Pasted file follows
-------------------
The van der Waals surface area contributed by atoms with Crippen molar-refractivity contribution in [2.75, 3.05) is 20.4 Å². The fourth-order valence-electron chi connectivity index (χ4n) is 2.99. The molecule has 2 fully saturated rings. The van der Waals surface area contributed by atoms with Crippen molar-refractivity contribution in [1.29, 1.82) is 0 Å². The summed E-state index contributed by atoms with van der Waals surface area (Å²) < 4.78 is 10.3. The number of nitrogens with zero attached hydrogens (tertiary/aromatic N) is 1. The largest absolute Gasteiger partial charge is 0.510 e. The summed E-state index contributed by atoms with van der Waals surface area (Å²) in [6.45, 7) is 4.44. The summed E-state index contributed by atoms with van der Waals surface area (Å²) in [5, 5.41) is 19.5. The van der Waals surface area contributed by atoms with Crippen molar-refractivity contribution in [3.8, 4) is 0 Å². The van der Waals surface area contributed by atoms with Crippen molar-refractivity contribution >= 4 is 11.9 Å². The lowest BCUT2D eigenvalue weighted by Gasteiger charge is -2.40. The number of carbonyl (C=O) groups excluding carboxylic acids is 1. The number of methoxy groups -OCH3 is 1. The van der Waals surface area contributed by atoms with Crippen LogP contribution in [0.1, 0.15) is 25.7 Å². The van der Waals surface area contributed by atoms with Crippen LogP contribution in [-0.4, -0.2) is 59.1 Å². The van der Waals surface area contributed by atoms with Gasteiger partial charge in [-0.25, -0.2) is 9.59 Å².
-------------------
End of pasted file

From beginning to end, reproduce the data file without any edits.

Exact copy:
The van der Waals surface area contributed by atoms with Crippen molar-refractivity contribution in [2.75, 3.05) is 20.4 Å². The fourth-order valence-electron chi connectivity index (χ4n) is 2.99. The molecule has 2 fully saturated rings. The van der Waals surface area contributed by atoms with Crippen molar-refractivity contribution in [1.29, 1.82) is 0 Å². The summed E-state index contributed by atoms with van der Waals surface area (Å²) < 4.78 is 10.3. The number of nitrogens with zero attached hydrogens (tertiary/aromatic N) is 1. The largest absolute Gasteiger partial charge is 0.510 e. The summed E-state index contributed by atoms with van der Waals surface area (Å²) in [6.45, 7) is 4.44. The summed E-state index contributed by atoms with van der Waals surface area (Å²) in [5, 5.41) is 19.5. The van der Waals surface area contributed by atoms with Crippen molar-refractivity contribution in [3.8, 4) is 0 Å². The van der Waals surface area contributed by atoms with Crippen molar-refractivity contribution >= 4 is 11.9 Å². The lowest BCUT2D eigenvalue weighted by Gasteiger charge is -2.40. The number of carbonyl (C=O) groups excluding carboxylic acids is 1. The number of methoxy groups -OCH3 is 1. The van der Waals surface area contributed by atoms with Crippen LogP contribution in [0.1, 0.15) is 25.7 Å². The van der Waals surface area contributed by atoms with Crippen LogP contribution in [-0.4, -0.2) is 59.1 Å². The van der Waals surface area contributed by atoms with Gasteiger partial charge in [-0.25, -0.2) is 9.59 Å².